Night was falling. My family and I were in the Philippines. And my father-in-law locked himself out of his apartment, which contained not only the key but his money and travel documents. Everything you aren’t supposed to let out of your sight while traveling was locked in that room!
To make things worse, we couldn’t find anyone who had a master key. Without access to his valuables, Dad couldn’t prove his identity and couldn’t even pay for help. This would have been an inconvenient situation, even if we’d been at home in California. But we were in another country, and Dad was getting frantic. We needed a locksmith!
But finding a professional to open a locked door while in a foreign country isn’t easy. I googled locksmiths in the part of Metro Manila we were visiting. One was ridiculously overpriced. The other turned out to be a hair salon!
After what seemed like an eternity—and with the help of our building’s manager—a maintenance man turned up. All he had with him was a hammer, some screwdrivers, and a few wrenches. Would this guy be any help at all?
Our amateur locksmith employed a combination of experimentation, finesse, and bouts of brute force. After half an hour we were still locked out. By then the door and lock were in such bad shape that any hope of getting a full damage deposit back was gone. Undaunted, he kept trying—while I privately envisioned having to break down the door to get to our valuables.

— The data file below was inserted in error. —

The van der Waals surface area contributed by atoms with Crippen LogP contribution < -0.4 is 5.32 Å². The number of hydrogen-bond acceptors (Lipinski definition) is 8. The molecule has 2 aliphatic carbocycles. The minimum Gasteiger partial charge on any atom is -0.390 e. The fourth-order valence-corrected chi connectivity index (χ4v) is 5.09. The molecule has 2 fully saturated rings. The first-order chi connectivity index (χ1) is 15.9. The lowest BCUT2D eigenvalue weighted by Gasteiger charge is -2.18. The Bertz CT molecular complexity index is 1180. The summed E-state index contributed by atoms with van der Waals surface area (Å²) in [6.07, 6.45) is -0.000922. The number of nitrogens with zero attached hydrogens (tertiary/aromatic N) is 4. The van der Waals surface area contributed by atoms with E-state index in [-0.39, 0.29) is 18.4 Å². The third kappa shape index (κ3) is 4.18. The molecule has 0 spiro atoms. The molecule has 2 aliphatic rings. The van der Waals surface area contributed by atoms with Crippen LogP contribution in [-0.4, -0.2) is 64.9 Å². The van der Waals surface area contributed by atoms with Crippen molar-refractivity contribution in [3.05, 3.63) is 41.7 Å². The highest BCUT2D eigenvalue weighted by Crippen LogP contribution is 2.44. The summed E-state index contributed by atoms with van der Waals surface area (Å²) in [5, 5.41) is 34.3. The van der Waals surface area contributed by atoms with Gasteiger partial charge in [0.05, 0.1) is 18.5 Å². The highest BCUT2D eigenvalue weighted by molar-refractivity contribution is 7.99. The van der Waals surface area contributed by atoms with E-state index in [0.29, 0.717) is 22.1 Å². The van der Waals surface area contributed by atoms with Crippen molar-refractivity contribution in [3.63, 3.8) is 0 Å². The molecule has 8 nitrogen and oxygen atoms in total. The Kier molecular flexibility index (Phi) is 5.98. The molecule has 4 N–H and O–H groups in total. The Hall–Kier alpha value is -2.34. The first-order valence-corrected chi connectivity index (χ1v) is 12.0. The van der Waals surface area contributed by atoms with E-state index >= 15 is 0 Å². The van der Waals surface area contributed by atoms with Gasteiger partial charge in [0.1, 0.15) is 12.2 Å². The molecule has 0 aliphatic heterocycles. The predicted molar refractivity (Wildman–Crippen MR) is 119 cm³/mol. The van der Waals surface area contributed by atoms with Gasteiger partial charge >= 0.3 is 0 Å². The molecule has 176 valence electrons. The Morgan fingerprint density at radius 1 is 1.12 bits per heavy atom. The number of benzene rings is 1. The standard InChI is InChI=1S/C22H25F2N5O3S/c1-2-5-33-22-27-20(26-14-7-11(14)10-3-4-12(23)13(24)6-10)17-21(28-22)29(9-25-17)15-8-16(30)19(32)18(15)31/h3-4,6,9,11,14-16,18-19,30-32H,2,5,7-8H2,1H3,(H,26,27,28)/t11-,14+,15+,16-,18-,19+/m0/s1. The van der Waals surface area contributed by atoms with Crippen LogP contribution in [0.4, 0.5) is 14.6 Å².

Just as we were starting to give up hope, we heard a click. At last! Our makeshift locksmith friend was officially crowned our hero. I held our rescuer in special regard for the rest of our stay in the country.
Revelation 1:17, 18 tells us that Jesus is the ultimate Locksmith. He isn’t just the solution to a momentary inconvenience. He doesn’t turn up with a box of tools that may or may not work. Jesus has “the keys of death and Hades [the grave]” (verse 18). Jesus offers Himself as the solution to the ultimate human predicament: being locked out of eternal life. Because He holds the keys to death itself, Jesus has robbed final destruction of its power.
Jesus rose from the dead. He broke free of its captivity. He told Martha, who had just suffered the heartbreaking loss of her brother, Lazarus, “I am the resurrection and the life. The one who believes in me will live, even though they die” (John 11:25). His words of encouragement to a grieving sister should bring us both solace and strength today. Jesus has stolen death’s thunder. He has unlocked death.
In the face of death, on our own, we humans can feel only despair. We don’t hold the keys to unlock our tragic fate. We all succumb to it sooner or later. Regardless of all we may accomplish on this earth, our lives are finite, and they can feel meaningless. We may ask with Job, “If someone dies, will they live again?” (Job 14:14). Without hope in Christ there is every reason to dread death. It’s only natural that we have a hard time dealing with the finality of it.